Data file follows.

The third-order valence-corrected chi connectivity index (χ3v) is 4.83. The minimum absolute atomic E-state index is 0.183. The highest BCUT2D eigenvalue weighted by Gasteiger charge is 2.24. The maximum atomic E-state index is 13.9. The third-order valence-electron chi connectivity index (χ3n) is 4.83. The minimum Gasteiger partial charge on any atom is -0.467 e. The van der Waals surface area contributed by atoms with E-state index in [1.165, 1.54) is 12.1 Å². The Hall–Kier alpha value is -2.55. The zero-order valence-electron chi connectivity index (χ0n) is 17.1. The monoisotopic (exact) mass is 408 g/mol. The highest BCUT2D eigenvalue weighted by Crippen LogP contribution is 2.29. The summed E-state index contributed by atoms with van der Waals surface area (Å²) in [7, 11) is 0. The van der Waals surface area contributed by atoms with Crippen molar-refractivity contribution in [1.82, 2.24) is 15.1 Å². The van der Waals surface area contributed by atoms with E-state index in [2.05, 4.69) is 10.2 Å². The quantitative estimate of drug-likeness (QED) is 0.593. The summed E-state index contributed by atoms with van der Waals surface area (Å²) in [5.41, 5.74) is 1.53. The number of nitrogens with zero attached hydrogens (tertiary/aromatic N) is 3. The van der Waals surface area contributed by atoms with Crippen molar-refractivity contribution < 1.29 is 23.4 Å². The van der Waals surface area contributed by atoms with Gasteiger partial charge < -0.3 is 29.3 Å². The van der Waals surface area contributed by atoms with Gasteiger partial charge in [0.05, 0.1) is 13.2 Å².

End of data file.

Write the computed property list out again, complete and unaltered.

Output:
The third-order valence-corrected chi connectivity index (χ3v) is 4.83. The minimum absolute atomic E-state index is 0.183. The highest BCUT2D eigenvalue weighted by Gasteiger charge is 2.24. The maximum atomic E-state index is 13.9. The third-order valence-electron chi connectivity index (χ3n) is 4.83. The minimum Gasteiger partial charge on any atom is -0.467 e. The van der Waals surface area contributed by atoms with E-state index in [1.165, 1.54) is 12.1 Å². The Hall–Kier alpha value is -2.55. The zero-order valence-electron chi connectivity index (χ0n) is 17.1. The monoisotopic (exact) mass is 408 g/mol. The highest BCUT2D eigenvalue weighted by Crippen LogP contribution is 2.29. The summed E-state index contributed by atoms with van der Waals surface area (Å²) in [7, 11) is 0. The van der Waals surface area contributed by atoms with Crippen molar-refractivity contribution in [1.82, 2.24) is 15.1 Å². The van der Waals surface area contributed by atoms with E-state index in [2.05, 4.69) is 10.2 Å². The quantitative estimate of drug-likeness (QED) is 0.593. The summed E-state index contributed by atoms with van der Waals surface area (Å²) in [5.41, 5.74) is 1.53. The number of nitrogens with zero attached hydrogens (tertiary/aromatic N) is 3. The van der Waals surface area contributed by atoms with Crippen molar-refractivity contribution < 1.29 is 23.4 Å². The van der Waals surface area contributed by atoms with Gasteiger partial charge < -0.3 is 29.3 Å². The van der Waals surface area contributed by atoms with Gasteiger partial charge in [0.05, 0.1) is 13.2 Å².